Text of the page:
The Madeline Connection
This illustration of Notre Dame comes from the first book, Madeline, where we see Miss Clavel and the 12 little girls walking past the cathedral in the rain, each with a black umbrella – "They left the house at half-past nine, in rain or shine". The square in front of the cathedral that you see them walking through is called the Place du Parvis, which means "Place of Paradise".
Another illustration of Notre Dame is in the book Madeline and the Gypsies. In this drawing the cathedral stands in the background of a scene of confusion at a taxi stand as everyone tries to get out of a violent storm that has suddenly hit the Gypsy Carnival that they’ve gone to. The line of text is "The big wheel stops; the passengers land. How fortunate there is a taxi stand!"
Historical Stuff For Grown-ups to Know
The Ile-de-la-Cité is not the only island in the Paris region of the Seine River, but it is easily the largest. It is situated in the middle of the Seine, at the point of the easiest crossing to the riverbanks on either side. It was the perfect refuge for the Parisii, a small group of Celts who settled on the site in the 3rd century B.C. and built a village with wooden bridges to link to the riverbanks.
Later, the Romans invaded and built a settlement which grew into a center of shipbuilding and trading. At this time the town was called "Lutetia" and by 200 A.D. it had spread from the island to both banks of the river. Lutetia was re-named Paris in about 212 A.D., and was later invades by Germanic tribes ("Franks") which eventually gave the area the name of France.
During the years after 200 A.D. a Christian bishop named Denis worked to convert the people of Lutetia to Christianity. He was eventually beheaded by Roman authorities, who felt threatened by his activities. Legend has it that after he was killed, his still-living body picked up his own head, washed it in a stream and walked five miles before dying. He was sainted in the Middle Ages and an abbey was built on the site of his grave.
Things Kids Might Like to Know
Outside of Notre Dame, in the pavement of the Place du Parvis, is Point Zéro. This is a compass point, made of brass, which is used as the center point for measuring distances throughout the entire country of France!
In the nineteenth-century a Frenchman named Victor Hugo wrote a very famous novel called The Hunchback of Notre Dame – maybe you’ve seen a Disney movie of the same name? If you have, do you remember the gargoyles? When the church was built more than 600 years ago, people believed that the frightening statues of demons, gremlins and gargoyles would keep evil spirits away. Some of the little statues do other work, too – they serve as downspouts, catching the rain from the roofs and squirting it out of their mouths!
On the Ile-de-la-Cité in Roman times there was a temple dedicated to their god Jupiter. In 1163, Pope Alexander III laid the cornerstone for a new cathedral on the same site. The incredible medieval structure would take almost two hundred years to complete, and employ thousands of quarry workers, stonemasons, ironsmiths, construction workers and carpenters. Master stonemasons sculpted the more than 1,200 statues that decorated the exterior and glassworkers toiled to create the enormous and intricate stained-glass windows that illuminated the interior. Construction on the cathedral was completed in 1345 and it became an important place in the lives of Parisians and of people from all over France who came to worship there.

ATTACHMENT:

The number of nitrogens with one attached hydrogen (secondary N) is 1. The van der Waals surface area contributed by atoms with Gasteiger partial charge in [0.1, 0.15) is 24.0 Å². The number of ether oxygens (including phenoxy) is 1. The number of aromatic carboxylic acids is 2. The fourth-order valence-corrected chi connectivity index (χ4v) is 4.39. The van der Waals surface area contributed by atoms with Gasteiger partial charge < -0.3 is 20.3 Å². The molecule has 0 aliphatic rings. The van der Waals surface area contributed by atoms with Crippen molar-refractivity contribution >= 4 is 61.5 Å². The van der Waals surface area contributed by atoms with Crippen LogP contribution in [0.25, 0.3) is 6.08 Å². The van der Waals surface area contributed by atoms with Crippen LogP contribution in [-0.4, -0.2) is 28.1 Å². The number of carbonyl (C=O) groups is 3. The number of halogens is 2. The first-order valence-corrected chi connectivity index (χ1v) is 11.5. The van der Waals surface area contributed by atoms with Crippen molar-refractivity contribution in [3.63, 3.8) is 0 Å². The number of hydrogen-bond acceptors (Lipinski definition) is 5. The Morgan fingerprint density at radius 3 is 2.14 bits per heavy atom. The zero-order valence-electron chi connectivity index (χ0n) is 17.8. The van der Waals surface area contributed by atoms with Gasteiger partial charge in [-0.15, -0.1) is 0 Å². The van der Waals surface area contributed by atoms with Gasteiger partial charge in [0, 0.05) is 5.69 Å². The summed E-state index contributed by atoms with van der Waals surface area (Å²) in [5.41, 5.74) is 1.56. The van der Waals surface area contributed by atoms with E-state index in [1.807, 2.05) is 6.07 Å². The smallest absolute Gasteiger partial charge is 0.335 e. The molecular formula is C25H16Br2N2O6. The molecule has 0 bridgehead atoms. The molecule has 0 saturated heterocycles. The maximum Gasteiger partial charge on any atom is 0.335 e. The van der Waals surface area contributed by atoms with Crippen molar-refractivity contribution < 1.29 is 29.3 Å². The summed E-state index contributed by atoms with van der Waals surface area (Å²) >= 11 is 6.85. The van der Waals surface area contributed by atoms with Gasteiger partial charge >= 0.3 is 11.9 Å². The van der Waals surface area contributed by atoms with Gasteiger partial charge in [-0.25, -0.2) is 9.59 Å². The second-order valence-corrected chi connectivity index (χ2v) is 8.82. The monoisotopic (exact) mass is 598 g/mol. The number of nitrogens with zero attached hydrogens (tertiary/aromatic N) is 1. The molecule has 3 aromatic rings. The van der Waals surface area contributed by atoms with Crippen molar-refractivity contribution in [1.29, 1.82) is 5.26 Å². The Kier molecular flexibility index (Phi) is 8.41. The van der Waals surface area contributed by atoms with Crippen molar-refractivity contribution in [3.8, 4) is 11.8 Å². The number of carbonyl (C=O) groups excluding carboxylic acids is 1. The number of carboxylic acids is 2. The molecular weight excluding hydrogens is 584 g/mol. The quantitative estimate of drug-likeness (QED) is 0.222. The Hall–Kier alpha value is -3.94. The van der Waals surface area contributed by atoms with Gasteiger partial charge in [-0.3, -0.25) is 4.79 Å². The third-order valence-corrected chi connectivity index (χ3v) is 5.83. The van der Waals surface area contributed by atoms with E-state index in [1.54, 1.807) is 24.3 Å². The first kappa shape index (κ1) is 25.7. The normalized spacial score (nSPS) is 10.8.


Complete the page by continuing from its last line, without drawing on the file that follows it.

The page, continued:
The large square in front of Notre Dame was important as well. Theater groups performed plays that told the stories of the lives of the saints and other Biblical figures to entertain and educate people. (Remember, there wasn’t any television and many people were still unable to read.)
Some of the facts for this section were taken from a book called Daily Life in Ancient and Modern Paris, by Sarah Hoban. You can find it in your library and read it to learn more about the amazing and exciting history of Paris.
Location: The Notre Dame is at the eastern end of the Ile-de-la-Cité. It is bounded by the River Seine to the south, the Rue Chanoinesse to the north, and the Rue d’Arcole across the front (western side) of the building. The Pont de l’Archevêché, connecting to the Left Bank and the Pont Saint-Louis, connecting to the Ile- Saint-Louis are behind the church (the eastern side).
Métro: Cité and Saint-Michel, both #4 line
RER: Châtelet-Les Halles or Saint-Michel stations
Bus: 21, 24, 27, 38, 47, 85 or 96
Hours: Daily between 7:45am and 6:45pm, except during Sunday services which commence at 8.30am, 10am, 11.30am, 12.45pm and 6.30pm. The towers open daily 10am to 6pm, except on Mondays. The Crypt opens between 10am and 6pm (closed on Mondays). The museum is open on Wednesday and weekends 2.30pm to 6pm; Admission: Admission to the cathedral is free. Towers €5.40, crypt €3.40, museum €2.30